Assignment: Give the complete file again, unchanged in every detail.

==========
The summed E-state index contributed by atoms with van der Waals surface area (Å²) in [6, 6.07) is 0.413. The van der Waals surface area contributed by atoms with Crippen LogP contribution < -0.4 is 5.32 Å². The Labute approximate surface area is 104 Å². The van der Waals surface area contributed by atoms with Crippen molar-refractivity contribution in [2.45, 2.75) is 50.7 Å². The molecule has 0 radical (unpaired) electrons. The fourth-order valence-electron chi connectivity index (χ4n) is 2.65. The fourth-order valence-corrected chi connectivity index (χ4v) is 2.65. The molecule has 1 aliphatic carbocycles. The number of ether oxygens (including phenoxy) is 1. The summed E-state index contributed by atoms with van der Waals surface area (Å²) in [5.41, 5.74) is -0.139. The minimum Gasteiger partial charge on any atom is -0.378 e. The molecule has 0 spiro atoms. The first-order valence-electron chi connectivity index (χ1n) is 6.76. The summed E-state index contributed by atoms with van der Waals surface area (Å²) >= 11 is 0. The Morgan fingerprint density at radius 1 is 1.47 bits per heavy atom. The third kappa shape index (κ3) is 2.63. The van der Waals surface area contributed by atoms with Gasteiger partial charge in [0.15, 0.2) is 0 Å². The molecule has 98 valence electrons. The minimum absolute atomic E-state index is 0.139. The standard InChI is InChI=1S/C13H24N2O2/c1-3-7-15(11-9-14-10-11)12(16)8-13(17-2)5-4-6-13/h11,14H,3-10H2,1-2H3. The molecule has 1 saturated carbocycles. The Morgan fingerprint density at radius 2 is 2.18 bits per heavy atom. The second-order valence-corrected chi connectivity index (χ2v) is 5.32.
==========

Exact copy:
The summed E-state index contributed by atoms with van der Waals surface area (Å²) in [6, 6.07) is 0.413. The van der Waals surface area contributed by atoms with Crippen LogP contribution < -0.4 is 5.32 Å². The Labute approximate surface area is 104 Å². The van der Waals surface area contributed by atoms with Crippen molar-refractivity contribution in [2.45, 2.75) is 50.7 Å². The molecule has 0 radical (unpaired) electrons. The fourth-order valence-electron chi connectivity index (χ4n) is 2.65. The fourth-order valence-corrected chi connectivity index (χ4v) is 2.65. The molecule has 1 aliphatic carbocycles. The number of ether oxygens (including phenoxy) is 1. The summed E-state index contributed by atoms with van der Waals surface area (Å²) in [5.41, 5.74) is -0.139. The minimum Gasteiger partial charge on any atom is -0.378 e. The molecule has 0 spiro atoms. The first-order valence-electron chi connectivity index (χ1n) is 6.76. The summed E-state index contributed by atoms with van der Waals surface area (Å²) >= 11 is 0. The Morgan fingerprint density at radius 1 is 1.47 bits per heavy atom. The third kappa shape index (κ3) is 2.63. The van der Waals surface area contributed by atoms with Gasteiger partial charge in [0.15, 0.2) is 0 Å². The molecule has 98 valence electrons. The minimum absolute atomic E-state index is 0.139. The standard InChI is InChI=1S/C13H24N2O2/c1-3-7-15(11-9-14-10-11)12(16)8-13(17-2)5-4-6-13/h11,14H,3-10H2,1-2H3. The molecule has 1 saturated carbocycles. The Morgan fingerprint density at radius 2 is 2.18 bits per heavy atom. The second-order valence-corrected chi connectivity index (χ2v) is 5.32.